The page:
Enter your mobile number or email address below and we'll send you a link to download the free Kindle App. Then you can start reading Kindle books on your smartphone, tablet, or computer - no Kindle device required.
To get the free app, enter your email address or mobile phone number.
Author Kent Larson has delved deep into Kahns extensive archives to construct faithful computer models of a series of proposals the architect was not able to build: the U.S. Consulate in Luanda, Angola; the Meeting House of the Salk Institute in La Jolla; the Mikveh Israel Synagogue in Philadelphia; the Memorial to Six Million Jewish Martyrs in New York City; three proposals for the Hurva Synagogue in Jerusalem; and the Palazzo dei Congressi in Venice. The resulting computer-generated images present striking views of real buildings in real sites. Each detail is exquisitely rendered, from the interreflections of glass block to the shading of concrete to the patterns of sunlight and shadow.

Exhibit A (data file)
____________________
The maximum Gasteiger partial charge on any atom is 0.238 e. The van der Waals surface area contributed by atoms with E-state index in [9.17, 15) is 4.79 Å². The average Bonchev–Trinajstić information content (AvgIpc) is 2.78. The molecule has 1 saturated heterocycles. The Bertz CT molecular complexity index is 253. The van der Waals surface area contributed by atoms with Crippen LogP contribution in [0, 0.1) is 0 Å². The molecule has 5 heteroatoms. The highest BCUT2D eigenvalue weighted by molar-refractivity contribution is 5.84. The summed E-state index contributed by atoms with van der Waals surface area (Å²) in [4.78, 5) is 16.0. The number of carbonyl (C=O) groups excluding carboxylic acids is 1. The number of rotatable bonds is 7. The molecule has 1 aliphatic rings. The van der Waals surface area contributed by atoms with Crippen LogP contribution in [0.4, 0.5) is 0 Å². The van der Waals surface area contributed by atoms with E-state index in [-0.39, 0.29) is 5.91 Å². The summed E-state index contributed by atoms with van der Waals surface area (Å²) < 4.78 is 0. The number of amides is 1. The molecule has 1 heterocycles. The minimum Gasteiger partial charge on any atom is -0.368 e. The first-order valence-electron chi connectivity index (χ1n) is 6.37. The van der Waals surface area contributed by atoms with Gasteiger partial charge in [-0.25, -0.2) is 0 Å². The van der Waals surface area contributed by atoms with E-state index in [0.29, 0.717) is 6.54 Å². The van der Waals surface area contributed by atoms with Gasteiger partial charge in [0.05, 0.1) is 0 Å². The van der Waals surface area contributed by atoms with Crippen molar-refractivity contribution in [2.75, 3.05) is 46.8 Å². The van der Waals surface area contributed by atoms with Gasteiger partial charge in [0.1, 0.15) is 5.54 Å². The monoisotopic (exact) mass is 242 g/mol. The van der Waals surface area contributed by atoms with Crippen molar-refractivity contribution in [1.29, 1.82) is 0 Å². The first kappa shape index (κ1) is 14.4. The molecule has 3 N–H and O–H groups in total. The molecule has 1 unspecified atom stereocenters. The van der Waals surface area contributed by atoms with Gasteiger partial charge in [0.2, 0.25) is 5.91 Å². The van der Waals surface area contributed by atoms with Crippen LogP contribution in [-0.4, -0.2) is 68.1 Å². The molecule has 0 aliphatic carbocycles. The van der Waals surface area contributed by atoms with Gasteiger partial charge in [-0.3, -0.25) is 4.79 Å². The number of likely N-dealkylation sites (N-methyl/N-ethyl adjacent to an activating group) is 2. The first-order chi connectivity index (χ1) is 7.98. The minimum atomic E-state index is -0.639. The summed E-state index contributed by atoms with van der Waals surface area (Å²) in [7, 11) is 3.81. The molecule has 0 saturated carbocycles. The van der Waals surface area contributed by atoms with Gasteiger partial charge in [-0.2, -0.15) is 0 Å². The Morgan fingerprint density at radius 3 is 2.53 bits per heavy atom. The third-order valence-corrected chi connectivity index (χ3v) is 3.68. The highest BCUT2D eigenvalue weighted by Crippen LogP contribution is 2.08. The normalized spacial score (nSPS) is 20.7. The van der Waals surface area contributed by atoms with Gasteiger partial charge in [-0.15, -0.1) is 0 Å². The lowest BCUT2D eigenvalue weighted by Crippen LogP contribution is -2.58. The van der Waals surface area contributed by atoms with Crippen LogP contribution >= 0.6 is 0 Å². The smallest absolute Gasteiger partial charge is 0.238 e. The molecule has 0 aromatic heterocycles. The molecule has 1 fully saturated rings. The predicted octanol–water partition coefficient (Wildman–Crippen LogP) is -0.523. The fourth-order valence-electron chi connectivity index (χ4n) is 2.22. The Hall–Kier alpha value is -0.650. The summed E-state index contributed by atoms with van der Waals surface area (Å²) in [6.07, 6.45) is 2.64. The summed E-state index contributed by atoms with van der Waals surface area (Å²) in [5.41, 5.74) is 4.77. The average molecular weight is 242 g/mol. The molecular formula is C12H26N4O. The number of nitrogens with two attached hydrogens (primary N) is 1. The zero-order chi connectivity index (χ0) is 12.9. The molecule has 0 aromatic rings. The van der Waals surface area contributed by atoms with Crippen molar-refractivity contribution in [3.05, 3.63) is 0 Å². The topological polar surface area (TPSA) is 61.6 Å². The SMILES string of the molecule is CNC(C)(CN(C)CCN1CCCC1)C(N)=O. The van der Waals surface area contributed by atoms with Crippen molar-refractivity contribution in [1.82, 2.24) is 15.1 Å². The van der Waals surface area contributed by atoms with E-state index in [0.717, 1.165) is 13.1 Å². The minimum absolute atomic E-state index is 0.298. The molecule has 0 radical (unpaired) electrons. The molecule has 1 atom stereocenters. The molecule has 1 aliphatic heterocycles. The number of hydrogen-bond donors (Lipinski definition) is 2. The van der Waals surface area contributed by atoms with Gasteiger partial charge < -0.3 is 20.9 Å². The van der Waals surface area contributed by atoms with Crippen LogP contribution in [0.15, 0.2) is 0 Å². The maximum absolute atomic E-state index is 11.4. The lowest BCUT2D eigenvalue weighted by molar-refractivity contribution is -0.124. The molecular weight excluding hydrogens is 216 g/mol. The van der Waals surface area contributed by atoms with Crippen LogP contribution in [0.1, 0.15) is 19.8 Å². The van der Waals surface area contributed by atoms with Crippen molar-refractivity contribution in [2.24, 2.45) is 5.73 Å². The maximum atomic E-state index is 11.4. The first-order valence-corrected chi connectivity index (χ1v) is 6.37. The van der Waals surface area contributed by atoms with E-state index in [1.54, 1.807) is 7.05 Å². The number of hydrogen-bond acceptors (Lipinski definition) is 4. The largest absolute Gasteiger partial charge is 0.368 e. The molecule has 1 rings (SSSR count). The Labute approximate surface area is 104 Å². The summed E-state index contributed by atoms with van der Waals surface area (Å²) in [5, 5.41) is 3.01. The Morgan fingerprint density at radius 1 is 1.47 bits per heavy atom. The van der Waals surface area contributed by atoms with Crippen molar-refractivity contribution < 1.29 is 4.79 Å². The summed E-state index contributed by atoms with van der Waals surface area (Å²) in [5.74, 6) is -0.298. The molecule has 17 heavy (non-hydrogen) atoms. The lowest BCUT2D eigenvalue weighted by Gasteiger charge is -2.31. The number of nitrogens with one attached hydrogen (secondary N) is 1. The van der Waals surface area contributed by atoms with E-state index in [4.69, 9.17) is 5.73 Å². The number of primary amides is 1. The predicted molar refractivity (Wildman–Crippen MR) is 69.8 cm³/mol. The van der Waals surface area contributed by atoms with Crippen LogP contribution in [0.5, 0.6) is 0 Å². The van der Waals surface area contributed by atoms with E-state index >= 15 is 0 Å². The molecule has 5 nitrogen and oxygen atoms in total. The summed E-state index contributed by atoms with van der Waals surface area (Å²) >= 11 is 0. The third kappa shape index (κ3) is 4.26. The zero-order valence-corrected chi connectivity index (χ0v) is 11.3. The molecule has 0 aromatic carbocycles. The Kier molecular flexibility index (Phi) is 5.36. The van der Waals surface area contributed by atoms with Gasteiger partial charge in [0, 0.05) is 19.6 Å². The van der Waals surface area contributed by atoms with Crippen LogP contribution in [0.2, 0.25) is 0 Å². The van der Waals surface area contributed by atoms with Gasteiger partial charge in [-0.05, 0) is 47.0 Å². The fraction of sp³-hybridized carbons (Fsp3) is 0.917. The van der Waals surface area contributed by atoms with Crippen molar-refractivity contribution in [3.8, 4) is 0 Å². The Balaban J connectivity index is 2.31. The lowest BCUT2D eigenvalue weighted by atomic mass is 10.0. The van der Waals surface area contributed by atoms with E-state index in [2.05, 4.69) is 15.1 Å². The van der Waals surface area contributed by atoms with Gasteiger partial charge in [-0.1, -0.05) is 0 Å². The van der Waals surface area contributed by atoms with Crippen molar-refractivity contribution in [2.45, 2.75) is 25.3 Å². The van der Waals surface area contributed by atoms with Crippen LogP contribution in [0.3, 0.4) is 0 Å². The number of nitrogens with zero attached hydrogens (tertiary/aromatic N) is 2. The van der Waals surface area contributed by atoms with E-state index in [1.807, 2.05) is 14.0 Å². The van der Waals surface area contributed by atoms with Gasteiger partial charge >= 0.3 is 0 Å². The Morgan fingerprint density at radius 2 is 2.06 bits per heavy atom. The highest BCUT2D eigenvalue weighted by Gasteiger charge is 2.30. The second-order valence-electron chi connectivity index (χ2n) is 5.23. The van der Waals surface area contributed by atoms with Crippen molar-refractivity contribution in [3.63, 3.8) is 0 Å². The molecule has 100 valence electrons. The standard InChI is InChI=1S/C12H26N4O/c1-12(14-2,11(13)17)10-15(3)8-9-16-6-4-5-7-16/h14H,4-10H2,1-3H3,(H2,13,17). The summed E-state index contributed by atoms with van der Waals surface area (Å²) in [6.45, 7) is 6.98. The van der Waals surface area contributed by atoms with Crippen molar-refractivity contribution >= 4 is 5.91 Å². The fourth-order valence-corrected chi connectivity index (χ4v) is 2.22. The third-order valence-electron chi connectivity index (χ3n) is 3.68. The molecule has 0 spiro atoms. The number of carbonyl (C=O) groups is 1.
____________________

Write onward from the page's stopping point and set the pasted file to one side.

Kahns famous statement I thought of wrapping ruins around buildings is borne out by the views of his unbuilt works; his rigorous exploration of tactility and sensation, light and form, is equally evident. Complementing the new computer images is extensive archival materialrough preliminary drawings, finely delineated plans, and beautiful travel sketches. Larson also presents fascinating documentation of each project, often including correspondence with the clients that shows not only the deep respect accorded the architect but the complicated circumstances that sometimes made it impossible to bring a design to fruition. Not only a historical study of Kahns unbuilt works, this volume is in itself an intriguing alternative history of architecture.
In time, in pristin condition, exactly as described in the web page.
I recommend this product to whoever want a good read about this master.
This is not just another architecture book. It is also a beautiful photography book. It is astounding that these luminous images are of spaces that were never built!Published on November 19, 2000